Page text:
In this photo, the hills become bluer, hazier and less focused the further away.

Bottom to Top Placement of Ground and Top to Bottom Placement of Ceilings

Barring conflicting inflicting information, humans generally perceive what is at the bottom of painting to be in front, and what is at the top to be in the back. This is particularly true when looking outside where there is no 'ceiling.'

Top to bottom: the bottom outside fans appear to be closer than fans and lights near the top. This is also an example of diminishing scale, with the bottom fans being larger than the top fans and, lights

Inside a building, the ceiling can have the opposite effect, with the ceiling area nearest you appearing higher than the ceiling area further away.

In this room, the floor appears to move up the further it gets away from you. The ceiling (which is sort of like an upside down floor) appears to move down. These are both the produce of diminishing scale.


Things that are in focus tend to be perceived as closer than things that are out of focus. This makes sense, as the books on a road sign are too blurry to read if too far away. You must drive closer to the sign to read it.

Similarly, objects that have more intense color, detail and contrast often appear closer than objects that are blurrier, hazier and having less focus.

In this old photograph depth is shown by diminishing scale, the narrowing lines of the road and building tops, and that with distance things become blurrier and hazier.

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Many visual illusions manipulate these techniques. The illusions often use incongruous, logically conflicting techniques to toy with our minds. One quality indicate one, while another will evoke the opposite. One quality will evoke flatness, while another will evoke great depth. The discord produces an emotional reactions in the viewer. The illusion will appear 'impossible' or 'illogical' to the viewer.

The natural signs of depth can also fool us in the real world. Nature itself can give conflicting signs… High in the mountains beyond the haze we are used to, climbers often misjudge distance. The mountain miles away is clear and unhazy and appears much closer than it is. Climbers are often warned of this before the climb, as the illusion can be dangerous … Things like houses appear larger and further away in heavy fog. It is the abnormal haziness and blurriness that fools us… In a movie, what appears as a full sized house or ship or dinosaur often is a miniature model. Carefully crafted sets make the things appear many times larger than they are. … A person will appear shorter if photographed standing next to an extremely tall person … The moon appears larger when it is closer to the horizon … Gardens can be angled, planted groomed to make room appear longer.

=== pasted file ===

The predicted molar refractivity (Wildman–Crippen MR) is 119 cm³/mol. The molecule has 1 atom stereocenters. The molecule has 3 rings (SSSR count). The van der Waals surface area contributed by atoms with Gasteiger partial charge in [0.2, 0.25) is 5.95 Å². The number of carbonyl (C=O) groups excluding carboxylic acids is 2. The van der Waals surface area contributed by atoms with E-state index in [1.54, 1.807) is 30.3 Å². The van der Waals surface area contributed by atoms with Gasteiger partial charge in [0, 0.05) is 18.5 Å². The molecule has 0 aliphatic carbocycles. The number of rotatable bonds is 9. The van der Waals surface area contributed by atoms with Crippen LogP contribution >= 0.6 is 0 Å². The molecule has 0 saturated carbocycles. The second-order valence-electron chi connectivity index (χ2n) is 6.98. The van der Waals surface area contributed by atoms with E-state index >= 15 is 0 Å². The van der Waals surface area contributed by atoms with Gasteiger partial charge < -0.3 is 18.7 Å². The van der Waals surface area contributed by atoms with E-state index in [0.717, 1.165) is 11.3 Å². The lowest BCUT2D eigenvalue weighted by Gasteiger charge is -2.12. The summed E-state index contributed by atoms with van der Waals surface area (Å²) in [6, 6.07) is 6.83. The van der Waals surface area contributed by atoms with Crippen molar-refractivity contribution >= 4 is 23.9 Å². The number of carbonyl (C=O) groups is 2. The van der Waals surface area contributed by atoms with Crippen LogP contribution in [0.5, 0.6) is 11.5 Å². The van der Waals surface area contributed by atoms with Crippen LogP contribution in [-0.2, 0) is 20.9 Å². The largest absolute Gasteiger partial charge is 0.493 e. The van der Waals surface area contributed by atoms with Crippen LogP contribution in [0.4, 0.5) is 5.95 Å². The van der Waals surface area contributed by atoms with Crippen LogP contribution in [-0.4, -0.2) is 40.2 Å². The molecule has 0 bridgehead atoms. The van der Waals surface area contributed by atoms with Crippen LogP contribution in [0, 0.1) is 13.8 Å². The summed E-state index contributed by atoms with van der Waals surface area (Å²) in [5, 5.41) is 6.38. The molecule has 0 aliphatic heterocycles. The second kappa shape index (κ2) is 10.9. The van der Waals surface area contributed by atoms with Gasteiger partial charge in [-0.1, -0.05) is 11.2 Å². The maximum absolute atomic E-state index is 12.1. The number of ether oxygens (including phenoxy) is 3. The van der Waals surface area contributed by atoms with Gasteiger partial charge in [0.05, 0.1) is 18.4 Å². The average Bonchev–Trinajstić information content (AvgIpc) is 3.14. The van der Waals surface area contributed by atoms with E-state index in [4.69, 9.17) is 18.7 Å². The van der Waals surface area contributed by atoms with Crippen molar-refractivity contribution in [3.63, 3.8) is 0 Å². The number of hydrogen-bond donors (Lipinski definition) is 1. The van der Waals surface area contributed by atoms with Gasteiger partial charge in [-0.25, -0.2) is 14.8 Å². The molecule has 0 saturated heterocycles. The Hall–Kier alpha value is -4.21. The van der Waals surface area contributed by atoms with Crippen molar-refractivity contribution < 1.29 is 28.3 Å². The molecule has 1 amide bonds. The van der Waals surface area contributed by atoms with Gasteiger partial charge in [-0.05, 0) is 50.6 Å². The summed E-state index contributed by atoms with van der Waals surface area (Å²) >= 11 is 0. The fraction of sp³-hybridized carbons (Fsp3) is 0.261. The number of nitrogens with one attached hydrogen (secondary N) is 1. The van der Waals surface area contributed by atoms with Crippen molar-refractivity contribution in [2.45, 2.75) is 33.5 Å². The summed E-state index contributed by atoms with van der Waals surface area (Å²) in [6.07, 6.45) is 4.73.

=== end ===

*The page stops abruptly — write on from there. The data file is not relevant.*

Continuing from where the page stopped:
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A problem in trying to create realistic depth in two dimensions is that the human is designed to detect real depth not a flat representation. Looking at the real back yard, each eye looks at the 3D objects from a different angle, the head and body movement creating even more perspectives. The mind combines these different views into the mind's image.

This cannot be done with a two dimensional object. With a still life painting, and even a still life photograph, it is not possible for the eyes to get the different views of the apple that is needed to perceive a truly 3d orange. The photograph, no matter how clear, shows only one perspective.

Notice that many attempts to create a closer to true 3D effect involve an alteration not just to the flat image but to the viewer's vision. 3D movies and pictures often require special glasses and viewers.

The hologram is a rare example of a flat image that can realistically simulate three dimensions, even allowing the viewer to see different sides of a pictured object.

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Cubist art, where different sides of an object are seen in painting, can be looked at as an attempt to represent 3Din a 2Dplane. Cubists sometimes also represented the passage of time, with a figure being shown at different times. main



(c) david rudd cycleback, all rights reserved